QUICKLINKS AND VIEW OPITONS
Bureaucratic Versus Radical Change
Tuesday, September 02, 2014 10:33 am Email this article
The most frustrating thing in my practice is the tendency of patients to make bureaucratic changes rather than radical changes. The bureaucratic process is the process by which government agencies change, i.e. making a small change and waiting to see if the change makes a positive difference. If so, they make another small change and wait. This process is very safe–especially for the bureaucrats–and also very slow. The social need usually outruns the response.
In the office I present compelling evidence why exercise, low-fat diet and calorie-counting do not work and the only effective means to lose weight is the Ten Orders. Too often patients respond bureaucratically, with a half-hearted effort to do some of the Orders, never bothering to learn the rest. And they hedge their bet by continuing to exercise, restrict fat and count calories. Result? They lose only 2 or 4 lbs between visits, and sometimes gain.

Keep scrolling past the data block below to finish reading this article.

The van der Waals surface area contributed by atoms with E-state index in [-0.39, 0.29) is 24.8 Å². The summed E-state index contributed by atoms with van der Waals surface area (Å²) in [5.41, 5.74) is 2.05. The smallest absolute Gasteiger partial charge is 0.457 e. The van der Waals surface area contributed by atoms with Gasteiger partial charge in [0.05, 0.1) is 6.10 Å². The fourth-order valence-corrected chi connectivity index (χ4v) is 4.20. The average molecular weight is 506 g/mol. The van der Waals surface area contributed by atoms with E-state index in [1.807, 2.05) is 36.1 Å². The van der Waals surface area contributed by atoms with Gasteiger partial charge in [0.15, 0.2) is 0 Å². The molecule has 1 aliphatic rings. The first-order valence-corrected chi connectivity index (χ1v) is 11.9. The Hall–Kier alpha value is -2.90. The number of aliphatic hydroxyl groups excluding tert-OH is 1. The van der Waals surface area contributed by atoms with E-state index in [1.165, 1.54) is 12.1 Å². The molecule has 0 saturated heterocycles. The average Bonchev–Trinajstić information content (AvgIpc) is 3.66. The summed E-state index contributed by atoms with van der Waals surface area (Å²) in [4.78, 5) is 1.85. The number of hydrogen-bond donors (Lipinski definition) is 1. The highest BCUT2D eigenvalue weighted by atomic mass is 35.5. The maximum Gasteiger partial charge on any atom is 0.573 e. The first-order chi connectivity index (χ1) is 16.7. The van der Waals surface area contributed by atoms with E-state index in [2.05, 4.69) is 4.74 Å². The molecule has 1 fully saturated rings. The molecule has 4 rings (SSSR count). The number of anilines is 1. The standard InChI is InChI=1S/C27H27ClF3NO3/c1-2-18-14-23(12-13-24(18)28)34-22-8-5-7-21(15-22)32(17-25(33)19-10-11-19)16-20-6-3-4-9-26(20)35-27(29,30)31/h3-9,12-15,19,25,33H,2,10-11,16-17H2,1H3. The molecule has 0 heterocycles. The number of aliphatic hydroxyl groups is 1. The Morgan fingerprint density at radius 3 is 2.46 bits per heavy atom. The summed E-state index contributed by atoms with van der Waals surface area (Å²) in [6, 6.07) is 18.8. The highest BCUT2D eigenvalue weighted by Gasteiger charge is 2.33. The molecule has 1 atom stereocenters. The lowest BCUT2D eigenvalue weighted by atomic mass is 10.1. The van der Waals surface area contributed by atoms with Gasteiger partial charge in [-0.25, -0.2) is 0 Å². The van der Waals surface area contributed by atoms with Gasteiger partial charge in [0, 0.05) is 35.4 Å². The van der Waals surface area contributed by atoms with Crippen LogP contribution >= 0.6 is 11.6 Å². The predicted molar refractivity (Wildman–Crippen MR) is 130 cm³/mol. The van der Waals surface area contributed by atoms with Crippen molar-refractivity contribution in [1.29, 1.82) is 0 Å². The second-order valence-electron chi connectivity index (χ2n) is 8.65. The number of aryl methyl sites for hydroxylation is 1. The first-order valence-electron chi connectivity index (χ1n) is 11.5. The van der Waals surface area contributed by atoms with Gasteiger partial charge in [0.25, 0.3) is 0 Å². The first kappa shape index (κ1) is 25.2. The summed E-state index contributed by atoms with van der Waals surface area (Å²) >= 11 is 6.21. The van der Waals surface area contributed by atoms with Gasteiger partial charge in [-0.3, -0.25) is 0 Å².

They think “Dr. Anchors wasn’t serious about weighing every day.” Or “It’s inconvenient to buy a dark plate.” But something is either true or it isn’t; and if the Ten Orders are true, as I prove, then all of them deserve to be followed. Many of my patients change radically, and they get radical responses, dropping twenty pounds between visits. And they don’t regain.
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